Inside the Pro-Israel Conference That Welcomed Trump
For AIPAC’s Jewish critics, though, the Trump invitation was just another layer on an already troubling agenda. “Trump or no Trump, we think AIPAC is worthy of protest,” said Simone Zimmerman, one of the founders of If Not Now, a grassroots group galvanizing young Jews, mostly under 35, against Israel’s occupation of Palestinian territories. AIPAC’s invitation to Trump, said Zimmerman, was a “motivator to organize much more forcefully than we probably would have otherwise.”
Allowing Trump to speak, said Zimmerman, “is not being neutral. It’s providing legitimacy to the ideas he’s espousing.” The group drew about 200 protesters outside the Verizon Center Monday night.
Although several AIPAC attendees declined to speak to a reporter as they were exiting the arena at the conclusion of the evening, those who did reflected differences of opinion on Trump. Still, there appeared to be agreement that AIPAC speakers should be treated respectfully, something they said AIPAC organizers diligently enforced.
Rabbi Mario Rojzman, of Miami, said that while he has “disliked most of [Trump’s] positions,” including “how he treats minorities,” he was “thankful” that he came to AIPAC to state his position on issues related to Israel. As to the audience’s positive reaction, Rojzman said, “I think people love to be entertained. He develops entertainment.” Rojzman said he was “not a Trump guy.”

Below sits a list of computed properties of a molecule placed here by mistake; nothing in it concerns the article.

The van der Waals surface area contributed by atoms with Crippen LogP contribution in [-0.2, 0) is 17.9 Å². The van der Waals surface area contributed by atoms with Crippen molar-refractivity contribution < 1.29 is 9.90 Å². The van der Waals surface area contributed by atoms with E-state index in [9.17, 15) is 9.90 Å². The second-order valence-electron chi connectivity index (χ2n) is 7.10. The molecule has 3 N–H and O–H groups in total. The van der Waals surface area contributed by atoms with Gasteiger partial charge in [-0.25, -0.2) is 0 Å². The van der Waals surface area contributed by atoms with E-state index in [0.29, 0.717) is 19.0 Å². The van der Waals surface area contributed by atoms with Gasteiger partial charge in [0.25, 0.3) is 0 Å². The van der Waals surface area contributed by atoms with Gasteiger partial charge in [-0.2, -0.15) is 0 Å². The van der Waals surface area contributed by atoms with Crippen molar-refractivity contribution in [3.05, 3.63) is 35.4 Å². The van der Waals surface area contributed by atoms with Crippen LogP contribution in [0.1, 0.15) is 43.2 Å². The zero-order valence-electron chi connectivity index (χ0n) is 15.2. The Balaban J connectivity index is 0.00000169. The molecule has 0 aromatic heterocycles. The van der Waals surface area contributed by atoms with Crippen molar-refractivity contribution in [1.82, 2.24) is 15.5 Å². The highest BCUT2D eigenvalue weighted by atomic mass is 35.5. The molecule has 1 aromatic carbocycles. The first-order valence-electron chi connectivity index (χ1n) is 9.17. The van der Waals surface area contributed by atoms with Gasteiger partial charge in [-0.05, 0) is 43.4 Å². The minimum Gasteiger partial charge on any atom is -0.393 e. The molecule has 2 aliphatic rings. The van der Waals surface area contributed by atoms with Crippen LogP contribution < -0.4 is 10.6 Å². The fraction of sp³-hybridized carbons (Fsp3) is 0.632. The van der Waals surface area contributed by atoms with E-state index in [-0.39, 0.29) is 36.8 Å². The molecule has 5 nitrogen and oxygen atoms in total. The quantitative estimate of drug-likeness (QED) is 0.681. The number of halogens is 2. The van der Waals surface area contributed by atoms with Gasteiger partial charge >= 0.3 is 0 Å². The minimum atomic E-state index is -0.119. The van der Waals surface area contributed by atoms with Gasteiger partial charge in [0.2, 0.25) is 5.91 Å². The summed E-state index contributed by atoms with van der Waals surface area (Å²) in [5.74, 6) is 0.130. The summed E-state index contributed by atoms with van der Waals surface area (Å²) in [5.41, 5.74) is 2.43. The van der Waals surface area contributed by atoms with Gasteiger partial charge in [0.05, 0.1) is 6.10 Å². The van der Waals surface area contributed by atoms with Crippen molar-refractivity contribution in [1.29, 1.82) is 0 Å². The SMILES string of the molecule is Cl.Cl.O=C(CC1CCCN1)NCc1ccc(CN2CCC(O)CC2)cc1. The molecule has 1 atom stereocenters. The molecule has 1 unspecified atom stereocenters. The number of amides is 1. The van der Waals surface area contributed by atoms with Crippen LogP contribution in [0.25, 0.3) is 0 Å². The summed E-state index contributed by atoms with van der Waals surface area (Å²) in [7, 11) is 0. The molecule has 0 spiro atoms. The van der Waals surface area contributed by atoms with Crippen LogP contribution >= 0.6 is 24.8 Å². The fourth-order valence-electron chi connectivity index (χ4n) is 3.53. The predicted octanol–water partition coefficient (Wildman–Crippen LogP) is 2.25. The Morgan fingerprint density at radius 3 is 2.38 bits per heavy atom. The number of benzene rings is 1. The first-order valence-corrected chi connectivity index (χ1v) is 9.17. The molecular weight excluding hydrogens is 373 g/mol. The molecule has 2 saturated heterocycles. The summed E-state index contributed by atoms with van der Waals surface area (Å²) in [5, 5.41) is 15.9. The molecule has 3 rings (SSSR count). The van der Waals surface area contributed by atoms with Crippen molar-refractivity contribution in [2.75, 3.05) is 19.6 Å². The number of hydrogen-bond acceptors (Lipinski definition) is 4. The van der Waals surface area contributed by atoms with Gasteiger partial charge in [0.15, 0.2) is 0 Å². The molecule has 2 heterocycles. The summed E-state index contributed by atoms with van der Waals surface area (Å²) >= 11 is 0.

Susan Feldman, with AIPAC’s Palm Beach delegation, said that the AIPAC leaders “at every session made a statement that we are bipartisan,” and “stressed we were to be respectful of everybody’s point of view.” Asked about the rabbis who had said they would protest Trump’s speech, Feldman said, “I think the leaders got to them.” She said the leaders of AIPAC and of the individual state and city delegations that were at the conference “made sure that during the private parties they discussed it with them to be respectful, and as a bipartisan organization we’re interested in America and Israel together, that’s what we’re here for.”
Feldman added, though, that she was “shocked” that the audience “stood more with him [Trump] than any other candidate.”
Carole Shnier, who had traveled from Los Angeles for the conference, praised Trump’s “charisma,” “passion” and “fervor” and his “no-nonsense approach.” She said she had been on the fence, but “was overwhelmed in a positive way” by his speech. Now, she said, “there’s no question my feelings are Trump and Cruz, that to me would be the ideal ticket.”
Shnier added that she was “unbelievably disgusted” by the rabbis who planned to protest the speech, calling their action “despicable.”
“The fact that a rabbi, a leader of the Jewish people, would incite clearly bad behavior, disrespectful behavior, and to suggest to rally support of other Jews to be disrespectful is completely antithetical to the principles of Judaism,” said Shnier.
The divide between Shnier and If Not Now’s Zimmerman could not be more stark. “The fact that there are people at this conference who are expecting him to come prove that he’s a better friend of Israel and of the Jewish community, when they’ve heard him say these terrible, terrible things,” said Zimmerman, “just really makes me question the moral code that is guiding our community right now.”